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1.1: Romanticism in Literature

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    As a literary movement in England, Romanticism could be said to have fired its first salvo in 1801 with William Wordsworth’s (1770-1850) “Preface” to the Lyrical Ballads. Lyrical Ballads is a collection of poetry that Wordsworth co-published with Samuel Taylor Coleridge (1772-1834). The term “Romanticism,” describing this movement, came after the fact. Romanticism lasted until the mid-1820s, with the deaths of the poets Percy Bysshe Shelley (1792-1822) and George Gordon, Lord Byron (1788-1824).


    In his preface to Hernani (1830), Victor Hugo wrote that “Romanticism was nothing more than liberalism in literature.” Romanticism can be considered a rebellion against the conservative thought and literature of the eighteenth-century Age of Reason, a period that looked to ancient Rome and classical forms for models of perfection. The eighteenth-century Age of Reason was politically conservative and monarchic; other features, especially in terms of literature, include decorum, conventionality/ models, harmony, artificiality, logic, and objectivity. Romanticism is neither romance nor the desire for prettiness or sentimentality; instead, it is closer to being anti-eighteenth century, or a repudiation of what went before. The idea of liberalism, to which Hugo referred, is expressed in the Romantic desire for an egalitarian (as opposed to monarchic) government, and for the freedom of the individual.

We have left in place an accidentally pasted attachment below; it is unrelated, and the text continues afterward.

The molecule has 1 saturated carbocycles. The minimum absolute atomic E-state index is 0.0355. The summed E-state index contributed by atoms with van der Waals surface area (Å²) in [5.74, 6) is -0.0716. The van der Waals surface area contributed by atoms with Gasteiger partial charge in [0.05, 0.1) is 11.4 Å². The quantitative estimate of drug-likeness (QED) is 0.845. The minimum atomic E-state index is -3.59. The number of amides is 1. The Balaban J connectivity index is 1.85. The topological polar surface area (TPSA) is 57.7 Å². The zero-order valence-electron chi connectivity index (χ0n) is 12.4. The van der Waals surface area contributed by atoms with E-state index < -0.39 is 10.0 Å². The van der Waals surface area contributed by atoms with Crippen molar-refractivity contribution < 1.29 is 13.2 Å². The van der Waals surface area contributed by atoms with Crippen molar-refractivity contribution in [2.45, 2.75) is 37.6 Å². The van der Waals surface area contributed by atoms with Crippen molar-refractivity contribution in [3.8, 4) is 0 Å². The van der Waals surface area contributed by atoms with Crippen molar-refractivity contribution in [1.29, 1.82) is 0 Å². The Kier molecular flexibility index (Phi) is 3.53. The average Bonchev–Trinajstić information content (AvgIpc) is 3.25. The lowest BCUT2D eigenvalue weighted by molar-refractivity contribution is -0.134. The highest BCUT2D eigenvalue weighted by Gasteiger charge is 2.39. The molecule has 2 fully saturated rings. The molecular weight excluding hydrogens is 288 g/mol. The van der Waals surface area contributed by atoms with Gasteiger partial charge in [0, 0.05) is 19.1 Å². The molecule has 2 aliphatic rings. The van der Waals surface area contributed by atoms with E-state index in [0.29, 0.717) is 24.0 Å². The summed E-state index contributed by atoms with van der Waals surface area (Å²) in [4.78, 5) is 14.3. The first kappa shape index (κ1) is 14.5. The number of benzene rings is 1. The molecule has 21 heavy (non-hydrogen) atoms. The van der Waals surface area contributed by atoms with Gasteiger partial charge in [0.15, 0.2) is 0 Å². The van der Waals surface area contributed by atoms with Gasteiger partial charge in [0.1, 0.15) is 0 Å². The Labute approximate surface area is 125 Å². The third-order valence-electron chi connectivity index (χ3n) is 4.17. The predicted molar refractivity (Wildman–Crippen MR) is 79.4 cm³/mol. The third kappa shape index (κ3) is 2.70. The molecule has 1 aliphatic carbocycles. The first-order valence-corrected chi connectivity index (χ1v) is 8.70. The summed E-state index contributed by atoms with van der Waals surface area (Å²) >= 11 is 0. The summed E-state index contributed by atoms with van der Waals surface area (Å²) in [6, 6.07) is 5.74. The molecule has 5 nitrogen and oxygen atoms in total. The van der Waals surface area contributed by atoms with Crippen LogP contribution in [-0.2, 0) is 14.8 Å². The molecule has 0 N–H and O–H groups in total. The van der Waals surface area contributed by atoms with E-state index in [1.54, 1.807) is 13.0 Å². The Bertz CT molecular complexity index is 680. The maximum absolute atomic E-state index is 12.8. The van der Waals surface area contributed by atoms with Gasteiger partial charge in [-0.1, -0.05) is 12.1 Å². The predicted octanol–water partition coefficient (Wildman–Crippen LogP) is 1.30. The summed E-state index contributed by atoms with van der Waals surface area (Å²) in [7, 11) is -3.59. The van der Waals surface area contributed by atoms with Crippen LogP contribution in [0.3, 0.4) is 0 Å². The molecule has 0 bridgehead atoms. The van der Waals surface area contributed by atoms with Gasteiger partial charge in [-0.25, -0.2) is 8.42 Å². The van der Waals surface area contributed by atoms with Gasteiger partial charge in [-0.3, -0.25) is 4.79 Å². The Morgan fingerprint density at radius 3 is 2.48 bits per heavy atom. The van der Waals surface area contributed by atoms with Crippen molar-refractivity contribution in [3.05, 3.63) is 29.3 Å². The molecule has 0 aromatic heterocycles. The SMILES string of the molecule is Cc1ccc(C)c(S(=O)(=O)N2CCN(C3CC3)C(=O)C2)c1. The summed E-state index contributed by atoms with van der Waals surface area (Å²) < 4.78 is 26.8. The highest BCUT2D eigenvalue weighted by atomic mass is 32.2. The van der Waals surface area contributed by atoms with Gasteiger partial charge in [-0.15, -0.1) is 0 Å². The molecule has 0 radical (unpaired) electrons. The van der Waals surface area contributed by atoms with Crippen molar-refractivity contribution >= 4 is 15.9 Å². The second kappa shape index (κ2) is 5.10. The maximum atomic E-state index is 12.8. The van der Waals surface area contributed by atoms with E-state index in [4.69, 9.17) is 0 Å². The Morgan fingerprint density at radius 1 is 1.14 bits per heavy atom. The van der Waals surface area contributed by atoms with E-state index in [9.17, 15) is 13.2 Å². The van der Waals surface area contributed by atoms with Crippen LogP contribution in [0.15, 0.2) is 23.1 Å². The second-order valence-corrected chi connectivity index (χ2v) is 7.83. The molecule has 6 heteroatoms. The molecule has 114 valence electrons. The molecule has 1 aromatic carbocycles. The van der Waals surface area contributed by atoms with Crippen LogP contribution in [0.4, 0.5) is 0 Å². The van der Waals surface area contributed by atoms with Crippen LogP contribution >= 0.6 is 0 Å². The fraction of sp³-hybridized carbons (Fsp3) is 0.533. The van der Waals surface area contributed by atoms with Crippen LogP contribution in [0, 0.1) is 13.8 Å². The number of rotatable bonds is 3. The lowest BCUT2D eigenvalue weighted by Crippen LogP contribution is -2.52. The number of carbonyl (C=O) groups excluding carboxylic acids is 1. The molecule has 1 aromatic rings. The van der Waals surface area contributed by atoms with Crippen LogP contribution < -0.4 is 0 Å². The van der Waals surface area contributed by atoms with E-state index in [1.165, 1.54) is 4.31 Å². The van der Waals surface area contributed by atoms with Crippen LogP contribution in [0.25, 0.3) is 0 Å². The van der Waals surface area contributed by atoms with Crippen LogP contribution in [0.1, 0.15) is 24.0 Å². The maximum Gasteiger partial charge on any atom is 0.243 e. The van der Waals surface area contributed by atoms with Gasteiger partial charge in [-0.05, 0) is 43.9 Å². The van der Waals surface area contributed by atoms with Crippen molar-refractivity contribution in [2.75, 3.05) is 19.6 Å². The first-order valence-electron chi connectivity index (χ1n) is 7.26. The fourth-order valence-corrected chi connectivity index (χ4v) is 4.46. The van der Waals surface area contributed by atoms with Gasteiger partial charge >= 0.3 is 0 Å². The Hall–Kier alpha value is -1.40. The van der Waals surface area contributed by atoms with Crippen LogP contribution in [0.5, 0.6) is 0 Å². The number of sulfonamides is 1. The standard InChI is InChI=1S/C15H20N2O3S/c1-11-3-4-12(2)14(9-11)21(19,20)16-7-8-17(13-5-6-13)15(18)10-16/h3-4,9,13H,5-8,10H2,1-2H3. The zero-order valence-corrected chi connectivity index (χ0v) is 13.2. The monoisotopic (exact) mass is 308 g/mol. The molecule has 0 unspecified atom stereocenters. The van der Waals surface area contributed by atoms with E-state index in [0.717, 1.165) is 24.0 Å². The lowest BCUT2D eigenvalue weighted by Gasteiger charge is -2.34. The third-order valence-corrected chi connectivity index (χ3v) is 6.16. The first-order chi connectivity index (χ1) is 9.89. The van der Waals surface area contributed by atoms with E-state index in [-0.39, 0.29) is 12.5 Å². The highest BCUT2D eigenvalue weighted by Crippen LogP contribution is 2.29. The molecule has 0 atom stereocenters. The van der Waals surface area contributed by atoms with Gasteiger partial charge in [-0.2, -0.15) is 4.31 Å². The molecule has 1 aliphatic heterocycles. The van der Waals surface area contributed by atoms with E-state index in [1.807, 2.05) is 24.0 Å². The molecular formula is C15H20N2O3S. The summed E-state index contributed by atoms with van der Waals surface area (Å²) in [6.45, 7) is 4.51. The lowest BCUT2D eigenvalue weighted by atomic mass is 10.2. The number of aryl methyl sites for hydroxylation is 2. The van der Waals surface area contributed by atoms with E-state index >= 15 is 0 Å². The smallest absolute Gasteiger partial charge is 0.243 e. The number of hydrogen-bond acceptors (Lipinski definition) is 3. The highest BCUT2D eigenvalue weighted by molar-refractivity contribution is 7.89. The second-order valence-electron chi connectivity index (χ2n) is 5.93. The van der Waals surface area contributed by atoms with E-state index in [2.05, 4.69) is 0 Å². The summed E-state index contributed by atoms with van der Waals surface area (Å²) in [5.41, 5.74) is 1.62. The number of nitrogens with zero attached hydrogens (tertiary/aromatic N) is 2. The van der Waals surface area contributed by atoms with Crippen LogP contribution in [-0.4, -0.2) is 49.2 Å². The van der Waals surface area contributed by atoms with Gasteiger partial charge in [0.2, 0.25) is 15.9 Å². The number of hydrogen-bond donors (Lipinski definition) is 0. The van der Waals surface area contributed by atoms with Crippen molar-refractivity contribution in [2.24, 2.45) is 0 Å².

clipboard_ea994815c427c3caa63a803ef76d41095.pngThis revolutionary spirit was inspired by actual revolutions, including the American Revolution (1775-1783) and the French Revolution (1789-1790s). These revolutions occurred within a wealth of intellectual thought and new ideas on what were human rights and what role government and society played in securing these rights. Some influential works were Jean-Jacques Rousseau’s The Social Contract (1762), which questioned the efficacy of existing political systems; Edmund Burke’s Reflections on the Revolution in France (1790), which considered the consequences of revolution to the status quo; and Thomas Paine’s The Rights of Man (1791-92), which suggested that all humans possessed inherent rights, rights that governments could potentially or actually threaten. Universal human rights existed independently of people’s social position, or class. They considered the qualities that all humans shared, regardless of family, history, or income. The Romantics thought that all humans shared emotions and imagination. For the Romantics, these qualities served to validate human equality.